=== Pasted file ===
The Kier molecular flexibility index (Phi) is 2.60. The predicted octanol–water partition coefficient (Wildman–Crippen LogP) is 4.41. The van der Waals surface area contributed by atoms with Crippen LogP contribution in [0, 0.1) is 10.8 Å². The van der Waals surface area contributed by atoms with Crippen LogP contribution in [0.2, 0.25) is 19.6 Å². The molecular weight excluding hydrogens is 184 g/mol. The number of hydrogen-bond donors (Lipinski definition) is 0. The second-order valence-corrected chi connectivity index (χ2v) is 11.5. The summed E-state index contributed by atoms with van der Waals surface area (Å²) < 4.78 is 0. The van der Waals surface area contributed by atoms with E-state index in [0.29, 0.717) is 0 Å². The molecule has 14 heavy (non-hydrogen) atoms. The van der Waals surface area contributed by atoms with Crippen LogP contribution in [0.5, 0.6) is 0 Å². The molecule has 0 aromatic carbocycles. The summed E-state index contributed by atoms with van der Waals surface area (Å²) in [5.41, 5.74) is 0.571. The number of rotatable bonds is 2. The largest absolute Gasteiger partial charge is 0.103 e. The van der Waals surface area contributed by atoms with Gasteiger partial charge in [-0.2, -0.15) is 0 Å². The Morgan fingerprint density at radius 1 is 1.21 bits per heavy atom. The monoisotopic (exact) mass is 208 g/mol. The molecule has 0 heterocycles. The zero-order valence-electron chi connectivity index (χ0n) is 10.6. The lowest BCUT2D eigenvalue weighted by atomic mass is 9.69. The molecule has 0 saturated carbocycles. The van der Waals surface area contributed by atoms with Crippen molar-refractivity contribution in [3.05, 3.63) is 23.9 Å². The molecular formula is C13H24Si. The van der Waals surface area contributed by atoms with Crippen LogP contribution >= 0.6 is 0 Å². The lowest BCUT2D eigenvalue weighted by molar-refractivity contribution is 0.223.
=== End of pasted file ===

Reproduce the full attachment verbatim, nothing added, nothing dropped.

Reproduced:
The Kier molecular flexibility index (Phi) is 2.60. The predicted octanol–water partition coefficient (Wildman–Crippen LogP) is 4.41. The van der Waals surface area contributed by atoms with Crippen LogP contribution in [0, 0.1) is 10.8 Å². The van der Waals surface area contributed by atoms with Crippen LogP contribution in [0.2, 0.25) is 19.6 Å². The molecular weight excluding hydrogens is 184 g/mol. The number of hydrogen-bond donors (Lipinski definition) is 0. The second-order valence-corrected chi connectivity index (χ2v) is 11.5. The summed E-state index contributed by atoms with van der Waals surface area (Å²) < 4.78 is 0. The van der Waals surface area contributed by atoms with E-state index in [0.29, 0.717) is 0 Å². The molecule has 14 heavy (non-hydrogen) atoms. The van der Waals surface area contributed by atoms with Crippen LogP contribution in [0.5, 0.6) is 0 Å². The molecule has 0 aromatic carbocycles. The summed E-state index contributed by atoms with van der Waals surface area (Å²) in [5.41, 5.74) is 0.571. The number of rotatable bonds is 2. The largest absolute Gasteiger partial charge is 0.103 e. The van der Waals surface area contributed by atoms with Gasteiger partial charge in [-0.2, -0.15) is 0 Å². The Morgan fingerprint density at radius 1 is 1.21 bits per heavy atom. The monoisotopic (exact) mass is 208 g/mol. The molecule has 0 heterocycles. The zero-order valence-electron chi connectivity index (χ0n) is 10.6. The lowest BCUT2D eigenvalue weighted by atomic mass is 9.69. The molecule has 0 saturated carbocycles. The van der Waals surface area contributed by atoms with Crippen molar-refractivity contribution in [3.05, 3.63) is 23.9 Å². The molecular formula is C13H24Si. The van der Waals surface area contributed by atoms with Crippen LogP contribution >= 0.6 is 0 Å². The lowest BCUT2D eigenvalue weighted by molar-refractivity contribution is 0.223.